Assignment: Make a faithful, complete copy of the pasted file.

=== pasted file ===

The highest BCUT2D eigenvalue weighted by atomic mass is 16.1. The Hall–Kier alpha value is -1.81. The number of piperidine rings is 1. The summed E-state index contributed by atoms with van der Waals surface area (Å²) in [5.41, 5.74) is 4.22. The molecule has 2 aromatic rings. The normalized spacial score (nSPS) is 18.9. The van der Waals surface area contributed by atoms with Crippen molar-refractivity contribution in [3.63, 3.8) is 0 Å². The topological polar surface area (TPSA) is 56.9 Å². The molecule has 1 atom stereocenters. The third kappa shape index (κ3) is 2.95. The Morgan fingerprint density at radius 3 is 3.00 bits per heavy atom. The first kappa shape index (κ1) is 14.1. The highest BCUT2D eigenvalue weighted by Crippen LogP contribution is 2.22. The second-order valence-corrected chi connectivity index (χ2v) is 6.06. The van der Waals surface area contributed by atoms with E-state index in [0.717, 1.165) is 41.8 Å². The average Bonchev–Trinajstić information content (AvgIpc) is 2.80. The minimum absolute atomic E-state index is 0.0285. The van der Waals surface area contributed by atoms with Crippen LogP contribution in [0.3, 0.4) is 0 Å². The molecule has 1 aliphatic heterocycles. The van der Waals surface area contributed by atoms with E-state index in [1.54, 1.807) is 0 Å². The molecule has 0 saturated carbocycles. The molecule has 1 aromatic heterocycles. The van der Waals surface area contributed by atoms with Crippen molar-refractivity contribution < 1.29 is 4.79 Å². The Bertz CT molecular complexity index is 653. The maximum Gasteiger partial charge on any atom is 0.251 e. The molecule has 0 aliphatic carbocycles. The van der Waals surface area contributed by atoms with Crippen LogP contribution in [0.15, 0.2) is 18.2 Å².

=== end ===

The highest BCUT2D eigenvalue weighted by atomic mass is 16.1. The Hall–Kier alpha value is -1.81. The number of piperidine rings is 1. The summed E-state index contributed by atoms with van der Waals surface area (Å²) in [5.41, 5.74) is 4.22. The molecule has 2 aromatic rings. The normalized spacial score (nSPS) is 18.9. The van der Waals surface area contributed by atoms with Crippen molar-refractivity contribution in [3.63, 3.8) is 0 Å². The topological polar surface area (TPSA) is 56.9 Å². The molecule has 1 atom stereocenters. The third kappa shape index (κ3) is 2.95. The Morgan fingerprint density at radius 3 is 3.00 bits per heavy atom. The first kappa shape index (κ1) is 14.1. The highest BCUT2D eigenvalue weighted by Crippen LogP contribution is 2.22. The second-order valence-corrected chi connectivity index (χ2v) is 6.06. The van der Waals surface area contributed by atoms with E-state index in [0.717, 1.165) is 41.8 Å². The average Bonchev–Trinajstić information content (AvgIpc) is 2.80. The minimum absolute atomic E-state index is 0.0285. The van der Waals surface area contributed by atoms with Crippen LogP contribution in [0.3, 0.4) is 0 Å². The molecule has 1 aliphatic heterocycles. The van der Waals surface area contributed by atoms with E-state index in [1.54, 1.807) is 0 Å². The molecule has 0 saturated carbocycles. The molecule has 1 aromatic heterocycles. The van der Waals surface area contributed by atoms with Crippen molar-refractivity contribution < 1.29 is 4.79 Å². The Bertz CT molecular complexity index is 653. The maximum Gasteiger partial charge on any atom is 0.251 e. The molecule has 0 aliphatic carbocycles. The van der Waals surface area contributed by atoms with Crippen LogP contribution in [0.15, 0.2) is 18.2 Å².